Scientists at Edinburgh University, UK, have fully grown egg cells in a laboratory, and there is now hope that this could lead to improved fertility treatments going forward.
To help aid women’s fertility, the egg cells were removed from the ovary tissue at the earliest stage of development and grown to the point at which they are ready to be fertilised.
This advance could protect girls with cancer from becoming infertile before they go ahead with potentially harmful medical treatment, such as chemotherapy.
Conventionally, cancer patients can have a piece of ovary removed before treatment commences; however, an attempt to reimplant it could mean a risk of reintroducing cancer.
This new breakthrough means that immature eggs, recovered from a patient’s ovarian tissue, could be matured in the laboratory and stored for later fertilisation.
Developing suitable substances for egg growth
Scientists and medical experts worked together to develop suitable substances in which eggs could be grown – known as culture mediums -to support each stage of cell development.
Previous studies have seen scientists develop mouse eggs to create live offspring and mature human eggs from a relatively late stage of development.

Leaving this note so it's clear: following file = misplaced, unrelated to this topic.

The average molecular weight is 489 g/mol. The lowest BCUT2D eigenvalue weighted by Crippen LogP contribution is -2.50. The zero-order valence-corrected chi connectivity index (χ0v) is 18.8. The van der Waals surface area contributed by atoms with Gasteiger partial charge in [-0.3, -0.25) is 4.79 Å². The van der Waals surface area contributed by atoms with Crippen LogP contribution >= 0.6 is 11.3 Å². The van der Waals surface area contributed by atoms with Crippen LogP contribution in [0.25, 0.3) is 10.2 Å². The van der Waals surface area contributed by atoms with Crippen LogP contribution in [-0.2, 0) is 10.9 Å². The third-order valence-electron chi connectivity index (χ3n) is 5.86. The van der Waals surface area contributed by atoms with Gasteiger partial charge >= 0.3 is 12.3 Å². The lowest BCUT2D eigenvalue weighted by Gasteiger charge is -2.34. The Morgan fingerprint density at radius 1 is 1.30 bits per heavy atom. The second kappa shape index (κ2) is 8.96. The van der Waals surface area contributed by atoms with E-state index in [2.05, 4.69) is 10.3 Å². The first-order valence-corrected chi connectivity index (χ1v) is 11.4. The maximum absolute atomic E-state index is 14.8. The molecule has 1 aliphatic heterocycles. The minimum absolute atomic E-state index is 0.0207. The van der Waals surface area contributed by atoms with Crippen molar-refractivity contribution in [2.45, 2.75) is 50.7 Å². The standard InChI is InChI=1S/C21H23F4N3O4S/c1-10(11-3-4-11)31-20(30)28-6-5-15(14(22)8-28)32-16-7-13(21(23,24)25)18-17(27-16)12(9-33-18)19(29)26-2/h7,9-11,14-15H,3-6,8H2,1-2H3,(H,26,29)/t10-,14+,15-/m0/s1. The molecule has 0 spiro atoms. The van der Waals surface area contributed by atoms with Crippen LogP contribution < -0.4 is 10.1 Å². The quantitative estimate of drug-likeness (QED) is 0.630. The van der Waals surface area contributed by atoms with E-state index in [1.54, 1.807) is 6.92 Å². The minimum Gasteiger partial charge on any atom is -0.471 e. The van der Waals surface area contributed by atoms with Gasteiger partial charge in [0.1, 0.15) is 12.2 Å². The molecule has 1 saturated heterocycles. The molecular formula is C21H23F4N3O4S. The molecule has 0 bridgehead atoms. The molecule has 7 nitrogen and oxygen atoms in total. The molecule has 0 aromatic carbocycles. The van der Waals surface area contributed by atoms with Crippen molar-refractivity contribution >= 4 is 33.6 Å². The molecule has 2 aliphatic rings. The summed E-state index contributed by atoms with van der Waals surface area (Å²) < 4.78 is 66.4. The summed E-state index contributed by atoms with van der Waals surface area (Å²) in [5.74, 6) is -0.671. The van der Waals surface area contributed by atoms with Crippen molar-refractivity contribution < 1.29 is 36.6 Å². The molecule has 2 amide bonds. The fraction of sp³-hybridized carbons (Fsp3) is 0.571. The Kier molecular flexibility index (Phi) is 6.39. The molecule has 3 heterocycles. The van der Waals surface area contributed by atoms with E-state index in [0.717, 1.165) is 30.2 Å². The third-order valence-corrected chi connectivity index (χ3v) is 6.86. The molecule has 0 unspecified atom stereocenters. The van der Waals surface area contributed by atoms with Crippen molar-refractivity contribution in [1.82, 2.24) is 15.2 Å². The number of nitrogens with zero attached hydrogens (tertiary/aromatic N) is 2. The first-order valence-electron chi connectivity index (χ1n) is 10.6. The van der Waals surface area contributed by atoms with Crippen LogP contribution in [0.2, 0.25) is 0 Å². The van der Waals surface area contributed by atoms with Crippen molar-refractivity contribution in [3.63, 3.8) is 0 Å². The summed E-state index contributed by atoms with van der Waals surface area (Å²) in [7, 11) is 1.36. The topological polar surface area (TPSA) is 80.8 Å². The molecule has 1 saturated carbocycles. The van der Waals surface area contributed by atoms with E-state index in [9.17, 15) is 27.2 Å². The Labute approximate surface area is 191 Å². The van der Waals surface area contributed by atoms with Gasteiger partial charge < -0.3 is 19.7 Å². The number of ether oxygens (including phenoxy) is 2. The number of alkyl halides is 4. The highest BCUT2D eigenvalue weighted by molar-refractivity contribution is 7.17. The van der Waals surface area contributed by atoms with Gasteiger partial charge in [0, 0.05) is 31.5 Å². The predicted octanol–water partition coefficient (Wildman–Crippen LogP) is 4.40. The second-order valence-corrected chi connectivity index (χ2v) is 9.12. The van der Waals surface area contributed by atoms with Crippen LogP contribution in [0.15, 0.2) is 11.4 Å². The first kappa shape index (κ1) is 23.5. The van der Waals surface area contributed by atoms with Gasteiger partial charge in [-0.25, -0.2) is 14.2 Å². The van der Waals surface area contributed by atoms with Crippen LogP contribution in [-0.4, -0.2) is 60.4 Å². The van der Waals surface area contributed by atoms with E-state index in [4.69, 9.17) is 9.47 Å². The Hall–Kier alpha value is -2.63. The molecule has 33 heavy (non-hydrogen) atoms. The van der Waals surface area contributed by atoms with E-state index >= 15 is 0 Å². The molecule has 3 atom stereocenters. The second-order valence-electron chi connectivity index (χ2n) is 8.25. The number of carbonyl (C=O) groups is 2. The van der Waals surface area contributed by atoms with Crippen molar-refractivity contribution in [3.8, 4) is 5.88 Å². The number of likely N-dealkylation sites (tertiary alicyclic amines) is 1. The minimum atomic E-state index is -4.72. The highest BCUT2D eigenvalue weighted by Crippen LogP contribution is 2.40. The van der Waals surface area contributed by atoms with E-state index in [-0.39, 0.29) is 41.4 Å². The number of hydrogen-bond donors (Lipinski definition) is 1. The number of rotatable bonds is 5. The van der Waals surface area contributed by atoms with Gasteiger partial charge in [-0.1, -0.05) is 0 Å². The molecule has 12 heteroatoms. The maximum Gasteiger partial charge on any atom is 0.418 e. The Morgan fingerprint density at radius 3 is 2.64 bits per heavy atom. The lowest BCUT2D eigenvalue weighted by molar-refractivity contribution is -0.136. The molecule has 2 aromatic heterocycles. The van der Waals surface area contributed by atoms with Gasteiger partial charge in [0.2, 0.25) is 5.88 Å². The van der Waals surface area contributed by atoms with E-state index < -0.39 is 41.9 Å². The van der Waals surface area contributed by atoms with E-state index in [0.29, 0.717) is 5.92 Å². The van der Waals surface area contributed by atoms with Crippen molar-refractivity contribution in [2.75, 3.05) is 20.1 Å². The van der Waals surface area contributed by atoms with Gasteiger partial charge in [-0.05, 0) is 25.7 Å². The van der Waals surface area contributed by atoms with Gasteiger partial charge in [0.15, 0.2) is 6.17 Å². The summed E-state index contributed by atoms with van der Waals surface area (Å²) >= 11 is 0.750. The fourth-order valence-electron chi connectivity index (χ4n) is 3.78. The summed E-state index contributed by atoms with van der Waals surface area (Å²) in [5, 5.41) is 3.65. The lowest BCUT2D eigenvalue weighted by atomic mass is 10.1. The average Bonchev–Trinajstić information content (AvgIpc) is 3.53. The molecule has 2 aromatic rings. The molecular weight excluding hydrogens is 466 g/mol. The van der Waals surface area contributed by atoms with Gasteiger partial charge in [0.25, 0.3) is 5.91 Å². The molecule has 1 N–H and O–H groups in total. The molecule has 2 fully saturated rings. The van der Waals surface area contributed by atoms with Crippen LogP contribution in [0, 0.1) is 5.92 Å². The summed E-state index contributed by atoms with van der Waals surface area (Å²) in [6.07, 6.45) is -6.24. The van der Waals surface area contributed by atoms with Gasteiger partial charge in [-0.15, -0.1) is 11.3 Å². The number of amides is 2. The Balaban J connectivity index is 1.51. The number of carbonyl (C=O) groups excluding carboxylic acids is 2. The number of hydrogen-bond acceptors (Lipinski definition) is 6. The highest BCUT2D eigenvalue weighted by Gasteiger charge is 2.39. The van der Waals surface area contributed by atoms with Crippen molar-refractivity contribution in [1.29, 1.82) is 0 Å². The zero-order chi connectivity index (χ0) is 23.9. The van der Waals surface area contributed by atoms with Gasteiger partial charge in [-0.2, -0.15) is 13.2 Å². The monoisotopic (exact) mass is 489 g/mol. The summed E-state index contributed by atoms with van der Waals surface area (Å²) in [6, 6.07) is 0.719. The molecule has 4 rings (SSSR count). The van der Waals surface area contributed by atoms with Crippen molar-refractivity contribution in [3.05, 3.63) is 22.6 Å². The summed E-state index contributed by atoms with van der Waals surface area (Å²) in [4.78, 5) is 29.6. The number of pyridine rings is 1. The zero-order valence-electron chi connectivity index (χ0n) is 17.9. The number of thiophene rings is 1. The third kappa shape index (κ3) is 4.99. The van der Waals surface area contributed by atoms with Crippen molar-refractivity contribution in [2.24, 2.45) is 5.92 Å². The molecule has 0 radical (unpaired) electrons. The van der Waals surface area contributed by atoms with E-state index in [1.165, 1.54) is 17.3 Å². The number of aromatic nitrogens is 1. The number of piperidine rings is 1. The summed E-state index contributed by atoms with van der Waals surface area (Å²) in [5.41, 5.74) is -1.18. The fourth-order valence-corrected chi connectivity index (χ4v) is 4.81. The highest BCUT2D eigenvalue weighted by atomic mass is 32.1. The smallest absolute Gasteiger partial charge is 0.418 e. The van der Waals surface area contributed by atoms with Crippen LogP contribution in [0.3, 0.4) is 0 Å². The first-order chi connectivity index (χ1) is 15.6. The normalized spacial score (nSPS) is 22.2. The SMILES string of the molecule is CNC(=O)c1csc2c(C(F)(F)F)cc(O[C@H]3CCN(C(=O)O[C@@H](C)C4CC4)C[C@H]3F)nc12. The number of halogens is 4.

This latest study is the first time a human egg has been developed in the lab at its earliest stage.
Widening the scope of fertility treatments
Professor Evelyn Telfer, of the Edinburgh School of Biological Science, said: “Being able to fully develop human eggs in the lab could widen the scope of available fertility treatments.
“We are now working on optimising the conditions that support egg development in this way and studying how healthy they are. We also hope to find out, subject to regulatory approval, whether they can be fertilised.”
The study was carried out in collaboration with the Royal Infirmary Edinburgh, the Center for Human Reproduction in New York, US, and the Royal Hospital for Sick Children in Edinburgh, and supported by the UK Medical Research Council.
The study was published in Molecular Human Reproduction.